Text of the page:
Dear Noah and Mike:
Congratulations on your victory! Your candidacy has sparked tremendous interest: Voter turnout was up by 13 percent this year, with 2,088 votes cast. Over half of the student body voted.
You will lead a student population that is far more engaged than the one that we saw when we arrived at MIT four years ago. Then, the UA was a mere blip on most students’ radar screens (the radar screens of those students who actually knew that the UA existed). It was viewed with suspicion at best and was more often ridiculed as irrelevant.
Today, because of a series of high-profile incidents that sharpened tensions between administrators and students, as well as — we would like to think — proactive efforts on our part, the situation is quite different.
The most important members of the administration know that student engagement is at the top of the UA’s priorities, as do the most influential members of the faculty and the Corporation. We have ended our time in office by establishing and constituting the Task Force on Student Engagement, a group whose recommendations are likely to be taken very seriously in future years.
This task force will not only allow you and the UA to make key reforms in specific areas (for example, dining); it will also allow you to introduce a student voice in areas where it has yet to be consulted.
These are ambitious objectives. Luckily, you will have the privilege of working with an unusually strong set of Senate and Executive officers. Furthermore, your administration may well be the first in memory to experience strong relations with the Dormitory Council, the Interfraternity Council, and the Panhellenic Council.
It is difficult to imagine a better set of circumstances to inherit.
Now that we are on our way out, we thought that we might pass on some advice:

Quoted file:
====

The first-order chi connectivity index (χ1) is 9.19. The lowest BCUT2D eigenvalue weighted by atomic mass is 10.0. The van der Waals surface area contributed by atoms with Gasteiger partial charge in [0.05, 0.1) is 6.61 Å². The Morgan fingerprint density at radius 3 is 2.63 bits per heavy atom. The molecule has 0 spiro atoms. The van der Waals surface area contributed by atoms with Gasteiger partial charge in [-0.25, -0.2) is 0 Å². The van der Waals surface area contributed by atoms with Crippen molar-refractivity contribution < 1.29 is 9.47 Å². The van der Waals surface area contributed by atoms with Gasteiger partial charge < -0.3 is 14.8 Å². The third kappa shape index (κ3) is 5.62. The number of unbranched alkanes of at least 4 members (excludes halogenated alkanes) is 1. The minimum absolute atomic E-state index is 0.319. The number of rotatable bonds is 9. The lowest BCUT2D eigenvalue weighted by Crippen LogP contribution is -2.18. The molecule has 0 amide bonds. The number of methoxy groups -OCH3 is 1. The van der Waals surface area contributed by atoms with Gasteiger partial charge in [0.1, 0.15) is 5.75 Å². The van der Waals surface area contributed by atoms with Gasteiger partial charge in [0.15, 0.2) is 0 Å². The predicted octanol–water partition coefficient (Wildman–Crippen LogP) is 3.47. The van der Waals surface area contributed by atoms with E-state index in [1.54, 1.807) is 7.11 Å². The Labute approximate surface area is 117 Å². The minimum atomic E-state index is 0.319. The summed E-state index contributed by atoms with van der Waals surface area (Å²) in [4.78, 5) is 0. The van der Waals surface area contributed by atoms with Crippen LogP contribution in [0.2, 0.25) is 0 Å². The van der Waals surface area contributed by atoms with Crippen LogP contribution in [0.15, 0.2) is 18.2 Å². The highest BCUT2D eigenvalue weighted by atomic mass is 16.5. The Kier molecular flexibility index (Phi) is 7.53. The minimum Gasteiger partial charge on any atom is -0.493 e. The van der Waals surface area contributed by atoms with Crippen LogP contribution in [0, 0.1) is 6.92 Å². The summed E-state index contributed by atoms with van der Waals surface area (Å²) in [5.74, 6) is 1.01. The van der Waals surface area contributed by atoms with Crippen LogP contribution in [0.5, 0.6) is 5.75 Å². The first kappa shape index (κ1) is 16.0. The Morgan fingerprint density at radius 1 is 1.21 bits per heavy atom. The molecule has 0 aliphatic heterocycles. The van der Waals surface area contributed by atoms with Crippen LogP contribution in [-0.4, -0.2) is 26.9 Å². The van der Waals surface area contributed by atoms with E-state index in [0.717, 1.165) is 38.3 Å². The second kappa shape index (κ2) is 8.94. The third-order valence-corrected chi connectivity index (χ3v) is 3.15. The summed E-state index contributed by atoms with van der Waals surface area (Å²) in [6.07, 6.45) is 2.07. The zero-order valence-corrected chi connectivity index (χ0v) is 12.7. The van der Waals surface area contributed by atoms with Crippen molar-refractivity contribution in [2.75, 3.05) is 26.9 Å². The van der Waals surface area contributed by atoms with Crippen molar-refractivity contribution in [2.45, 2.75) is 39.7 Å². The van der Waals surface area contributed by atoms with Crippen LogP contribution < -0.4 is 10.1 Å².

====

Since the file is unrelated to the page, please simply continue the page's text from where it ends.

When we came into office, we were so eager to demonstrate concrete progress that we undertook several scattered initiatives without establishing a broad framework in which they could or should occur — student engagement is precisely that framework. Stay focused on high-level, strategic priorities, delegating specific projects to Senators and your committee chairs.
Senators are the UA’s most public face. If they do not feel invested in the organization, the UA will likely be perceived as ineffectual even if it is registering many accomplishments. In our time here, we have seen many individuals who came to Senate with incredible ideas and energy only to grow frustrated with its bureaucracy and inefficiency.
Remember the three C’s: communication, communication, and communication. More often than not, poor (or, in far too many cases, absent) communication is at the root of the UA’s problems.
We have many reasons to be frustrated with the administration. However, we share some of the burden for moving forward. We need to do a better job of understanding administrative perspectives in good faith and communicating our own perspectives without adopting a presumptuous tone.
Administrators have told us that they do not share their personal viewpoints because they are afraid that students will misquote them, initiate rumors, or use those statements as a basis for criticizing the administration; there is certainly some truth to this claim. That being said, it is difficult to redress this state of affairs if we are neither given access to the channels in which high-level strategic decisions are made nor provided the rationales for crucial decisions even after submitting repeated requests. The Task Force offers a promising way out of this chicken-and-egg problem. Do not neglect to take advantage of this rare opportunity.
Keep up the good fight, guys! This year can be the most transformative one that the UA and the students who they represent have had in quite some time. Carpe diem!
Martin F. Holmes ’08 and Ali S. Wyne ’08 are the outgoing President and Vice-President of the Undergraduate Association.